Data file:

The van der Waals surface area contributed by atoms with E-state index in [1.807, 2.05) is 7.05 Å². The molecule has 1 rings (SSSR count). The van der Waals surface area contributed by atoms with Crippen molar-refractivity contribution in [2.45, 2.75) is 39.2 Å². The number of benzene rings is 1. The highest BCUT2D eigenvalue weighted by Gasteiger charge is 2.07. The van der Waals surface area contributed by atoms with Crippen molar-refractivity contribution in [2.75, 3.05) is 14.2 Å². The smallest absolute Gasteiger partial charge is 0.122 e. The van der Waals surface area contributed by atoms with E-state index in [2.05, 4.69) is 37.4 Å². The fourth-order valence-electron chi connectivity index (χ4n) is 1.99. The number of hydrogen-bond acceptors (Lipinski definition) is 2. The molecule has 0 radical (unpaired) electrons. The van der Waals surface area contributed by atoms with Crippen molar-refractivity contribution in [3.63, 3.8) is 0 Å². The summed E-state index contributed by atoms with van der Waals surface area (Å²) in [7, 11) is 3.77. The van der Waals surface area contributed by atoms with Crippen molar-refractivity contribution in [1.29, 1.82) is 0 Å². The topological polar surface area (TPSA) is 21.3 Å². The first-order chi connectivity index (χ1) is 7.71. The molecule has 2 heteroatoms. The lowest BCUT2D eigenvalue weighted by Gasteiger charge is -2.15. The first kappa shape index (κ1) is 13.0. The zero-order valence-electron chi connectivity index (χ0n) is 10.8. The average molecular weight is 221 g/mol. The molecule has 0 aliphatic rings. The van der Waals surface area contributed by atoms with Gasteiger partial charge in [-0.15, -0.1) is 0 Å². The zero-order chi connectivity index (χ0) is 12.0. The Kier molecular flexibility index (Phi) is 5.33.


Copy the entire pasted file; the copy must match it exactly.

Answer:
The van der Waals surface area contributed by atoms with E-state index in [1.807, 2.05) is 7.05 Å². The molecule has 1 rings (SSSR count). The van der Waals surface area contributed by atoms with Crippen molar-refractivity contribution in [2.45, 2.75) is 39.2 Å². The number of benzene rings is 1. The highest BCUT2D eigenvalue weighted by Gasteiger charge is 2.07. The van der Waals surface area contributed by atoms with Crippen molar-refractivity contribution in [2.75, 3.05) is 14.2 Å². The smallest absolute Gasteiger partial charge is 0.122 e. The van der Waals surface area contributed by atoms with E-state index in [2.05, 4.69) is 37.4 Å². The fourth-order valence-electron chi connectivity index (χ4n) is 1.99. The number of hydrogen-bond acceptors (Lipinski definition) is 2. The molecule has 0 radical (unpaired) electrons. The van der Waals surface area contributed by atoms with Crippen molar-refractivity contribution in [3.63, 3.8) is 0 Å². The summed E-state index contributed by atoms with van der Waals surface area (Å²) in [7, 11) is 3.77. The van der Waals surface area contributed by atoms with Crippen molar-refractivity contribution in [1.29, 1.82) is 0 Å². The topological polar surface area (TPSA) is 21.3 Å². The first-order chi connectivity index (χ1) is 7.71. The molecule has 2 heteroatoms. The lowest BCUT2D eigenvalue weighted by Gasteiger charge is -2.15. The first kappa shape index (κ1) is 13.0. The zero-order valence-electron chi connectivity index (χ0n) is 10.8. The average molecular weight is 221 g/mol. The molecule has 0 aliphatic rings. The van der Waals surface area contributed by atoms with Gasteiger partial charge in [-0.15, -0.1) is 0 Å². The zero-order chi connectivity index (χ0) is 12.0. The Kier molecular flexibility index (Phi) is 5.33.